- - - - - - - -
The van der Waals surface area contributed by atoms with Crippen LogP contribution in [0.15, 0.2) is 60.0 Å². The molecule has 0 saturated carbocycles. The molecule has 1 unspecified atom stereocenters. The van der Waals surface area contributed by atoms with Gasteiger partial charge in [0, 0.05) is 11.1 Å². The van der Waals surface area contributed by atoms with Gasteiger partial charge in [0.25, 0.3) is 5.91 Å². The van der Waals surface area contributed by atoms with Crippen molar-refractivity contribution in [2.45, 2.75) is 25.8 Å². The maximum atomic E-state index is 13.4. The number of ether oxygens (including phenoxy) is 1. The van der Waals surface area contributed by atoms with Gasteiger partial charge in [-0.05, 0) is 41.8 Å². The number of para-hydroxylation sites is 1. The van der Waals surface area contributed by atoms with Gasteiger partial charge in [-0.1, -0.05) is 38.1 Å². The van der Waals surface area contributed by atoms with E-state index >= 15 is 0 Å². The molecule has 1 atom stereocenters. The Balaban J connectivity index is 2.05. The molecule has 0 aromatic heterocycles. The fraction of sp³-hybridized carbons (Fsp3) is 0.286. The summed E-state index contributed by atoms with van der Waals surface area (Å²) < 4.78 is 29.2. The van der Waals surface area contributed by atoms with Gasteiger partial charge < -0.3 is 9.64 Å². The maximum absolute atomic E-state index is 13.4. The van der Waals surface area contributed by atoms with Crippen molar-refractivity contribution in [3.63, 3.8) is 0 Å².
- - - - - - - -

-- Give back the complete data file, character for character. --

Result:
The van der Waals surface area contributed by atoms with Crippen LogP contribution in [0.15, 0.2) is 60.0 Å². The molecule has 0 saturated carbocycles. The molecule has 1 unspecified atom stereocenters. The van der Waals surface area contributed by atoms with Gasteiger partial charge in [0, 0.05) is 11.1 Å². The van der Waals surface area contributed by atoms with Gasteiger partial charge in [0.25, 0.3) is 5.91 Å². The van der Waals surface area contributed by atoms with Crippen molar-refractivity contribution in [2.45, 2.75) is 25.8 Å². The maximum atomic E-state index is 13.4. The number of ether oxygens (including phenoxy) is 1. The van der Waals surface area contributed by atoms with Gasteiger partial charge in [-0.05, 0) is 41.8 Å². The number of para-hydroxylation sites is 1. The van der Waals surface area contributed by atoms with Gasteiger partial charge in [-0.1, -0.05) is 38.1 Å². The van der Waals surface area contributed by atoms with E-state index >= 15 is 0 Å². The molecule has 1 atom stereocenters. The Balaban J connectivity index is 2.05. The molecule has 0 aromatic heterocycles. The fraction of sp³-hybridized carbons (Fsp3) is 0.286. The summed E-state index contributed by atoms with van der Waals surface area (Å²) < 4.78 is 29.2. The van der Waals surface area contributed by atoms with Gasteiger partial charge < -0.3 is 9.64 Å². The maximum absolute atomic E-state index is 13.4. The van der Waals surface area contributed by atoms with Crippen molar-refractivity contribution in [3.63, 3.8) is 0 Å².